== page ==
Zolpidem Overview

Zolpidem is a generic sedative-hypnotic medication. It is also sold under the commonly prescribed brand-name medications Ambien, Ambien CR, Intermezzo and Zolpimist. Ambien and Ambien CR are sold in tablet form, while Intermezzo is a sublingual version of the drug. Zolpimist can be sprayed into the mouth or on the tongue.

Zolpidem is prescribed for insomnia as it tends to make people using it feel drowsy very quickly. Zolpidem can also be given to patients who have trouble staying asleep. People who take zolpidem should go to bed soon after they ingest it and plan to get at least 7 to 8 hours of sleep. If someone gets up too soon after taking zolpidem, they’re at risk for sleepwalking or doing dangerous things while asleep. Zolpidem’s side effects can include not only drowsiness, but also memory, coordination and alertness impairment.

Before someone is prescribed zolpidem, their doctor should have a full rundown of any other substances that they regularly use. This can include vitamins, supplements, prescription and non-prescription medications and alcohol. Patients should also speak with their doctors about any past substance abuse issues they may have had. A doctor should be aware if a patient has ever consumed large amounts of alcohol, used illicit drugs or abused prescription medications before prescribing zolpidem.

Zolpidem Abuse

Zolpidem is a short-acting hypnotic drug. Although it is not a benzodiazepine drug, it does have effects which are similar to those of benzodiazepines. As a sedative-hypnotic, zolpidem slows brain functionality -which can help induce sleep. People often abuse zolpidem because it can create a sense of euphoria or pleasant relaxation. Much like benzodiazepines, zolpidem works on the GABA receptors in the brain, creating a calming effect. Zolpidem helps the brain release more GABA and increases its effects. GABA is a neurotransmitter that calms neural overactivity. As well as inducing sleep, Zolpidem can reduce anxiety and it has muscle relaxing properties.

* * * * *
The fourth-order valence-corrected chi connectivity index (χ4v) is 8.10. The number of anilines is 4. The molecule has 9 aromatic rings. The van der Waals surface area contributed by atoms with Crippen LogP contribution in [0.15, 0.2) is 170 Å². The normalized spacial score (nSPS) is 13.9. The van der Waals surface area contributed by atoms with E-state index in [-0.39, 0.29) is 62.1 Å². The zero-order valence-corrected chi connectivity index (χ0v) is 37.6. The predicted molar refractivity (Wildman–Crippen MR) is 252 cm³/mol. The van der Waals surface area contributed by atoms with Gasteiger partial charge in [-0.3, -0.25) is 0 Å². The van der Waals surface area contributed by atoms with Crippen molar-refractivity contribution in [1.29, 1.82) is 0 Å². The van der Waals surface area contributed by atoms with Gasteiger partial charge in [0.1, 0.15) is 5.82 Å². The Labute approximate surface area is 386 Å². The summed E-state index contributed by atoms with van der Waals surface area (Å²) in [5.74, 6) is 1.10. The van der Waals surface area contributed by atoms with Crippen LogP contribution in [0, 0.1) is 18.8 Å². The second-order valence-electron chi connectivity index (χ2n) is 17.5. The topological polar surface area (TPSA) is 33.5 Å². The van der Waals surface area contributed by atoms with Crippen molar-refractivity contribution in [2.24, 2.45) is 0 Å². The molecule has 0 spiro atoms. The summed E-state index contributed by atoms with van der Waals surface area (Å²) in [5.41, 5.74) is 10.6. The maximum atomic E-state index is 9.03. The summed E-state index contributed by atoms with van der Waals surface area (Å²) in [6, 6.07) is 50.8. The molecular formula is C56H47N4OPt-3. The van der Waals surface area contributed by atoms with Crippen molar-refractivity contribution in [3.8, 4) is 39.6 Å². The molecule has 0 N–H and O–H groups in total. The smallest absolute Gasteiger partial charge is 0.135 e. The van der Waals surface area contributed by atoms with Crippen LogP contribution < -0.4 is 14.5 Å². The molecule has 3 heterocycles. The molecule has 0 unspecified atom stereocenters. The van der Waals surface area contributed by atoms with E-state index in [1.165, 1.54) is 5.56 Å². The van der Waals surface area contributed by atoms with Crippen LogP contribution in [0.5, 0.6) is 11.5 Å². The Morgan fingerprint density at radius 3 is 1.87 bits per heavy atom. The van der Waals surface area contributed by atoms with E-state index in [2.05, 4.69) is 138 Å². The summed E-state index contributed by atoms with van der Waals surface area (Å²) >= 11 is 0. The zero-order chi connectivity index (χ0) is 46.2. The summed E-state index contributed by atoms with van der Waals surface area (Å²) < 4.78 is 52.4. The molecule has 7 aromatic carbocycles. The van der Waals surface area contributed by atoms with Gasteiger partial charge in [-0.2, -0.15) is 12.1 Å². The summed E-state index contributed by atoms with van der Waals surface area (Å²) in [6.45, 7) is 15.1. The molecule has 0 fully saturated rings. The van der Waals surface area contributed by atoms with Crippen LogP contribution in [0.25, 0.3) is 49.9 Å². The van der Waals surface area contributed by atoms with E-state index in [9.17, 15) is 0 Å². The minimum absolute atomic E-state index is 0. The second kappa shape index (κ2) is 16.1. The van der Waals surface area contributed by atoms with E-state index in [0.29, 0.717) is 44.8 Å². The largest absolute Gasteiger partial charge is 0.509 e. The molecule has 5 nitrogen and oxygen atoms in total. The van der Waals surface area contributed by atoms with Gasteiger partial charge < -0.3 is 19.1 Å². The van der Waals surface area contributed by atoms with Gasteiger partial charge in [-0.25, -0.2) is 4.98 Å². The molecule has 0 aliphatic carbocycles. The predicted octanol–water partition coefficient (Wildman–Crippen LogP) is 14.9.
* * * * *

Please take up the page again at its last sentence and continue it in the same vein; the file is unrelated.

To avoid the risk of zolpidem abuse, this drug is intended as a short-term treatment. The longer someone uses zolpidem, the greater the risk of abuse and addiction. When someone uses zolpidem in high does, they’re more likely to experience pleasurable effects which can contribute to abuse. Anytime someone is using zolpidem non-medicinally or outside of the doctor’s instructions, it’s considered abuse. Specific signs of Zolpidem abuse can include taking large doses, taking it more often than prescribed, using it recreationally or mixing it with other substances like alcohol. Long-term effects of Zolpidem abuse can include addiction and dependence, as well as a variety of psychological and physical symptoms.

Zolpidem Addiction

People often wonder if you can become addicted to zolpidem. Any time a drug is interacting with neurotransmitters and potentially causing a dopamine or reward response, addiction is possible. To lower the risk of substance use disorder, it’s important to use it only as directed. Over the years as zolpidem has become more popular, there have been more instances of substance use disorder associated with it. Most zolpidem addiction begins when people develop a tolerance to the drug. They need higher doses to get the same effects. People start to realize that along with the drug’s sleep-inducing properties, they like the other effects it gives them when consumed at higher doses. That creates the potential for substance use disorder. This is especially true for people who have a history of personal addiction, or addiction in their family.

It’s also important to note that while it’s a milder drug, zolpidem has many of the same psychological and physical effects as benzodiazepines like Xanax and Valium. Xanax and Valium addiction, abuse and overdoses are a significant problem in the United States. Mixing zolpidem with alcohol is another common practice, which is highly dangerous. This practice can increase the chances of a polysubstance addiction problem. Mixing zolpidem with other substances can also lead to a higher likelihood of a dangerous overdose, which can result in coma or death.

Medical Disclaimer

The Recovery Village aims to improve the quality of life for people struggling with substance use or mental health disorder with fact-based content about the nature of behavioral health conditions, treatment options and their related outcomes. We publish material that is researched, cited, edited and reviewed by licensed medical professionals. The information we provide is not intended to be a substitute for professional medical advice, diagnosis or treatment. It should not be used in place of the advice of your physician or other qualified healthcare providers.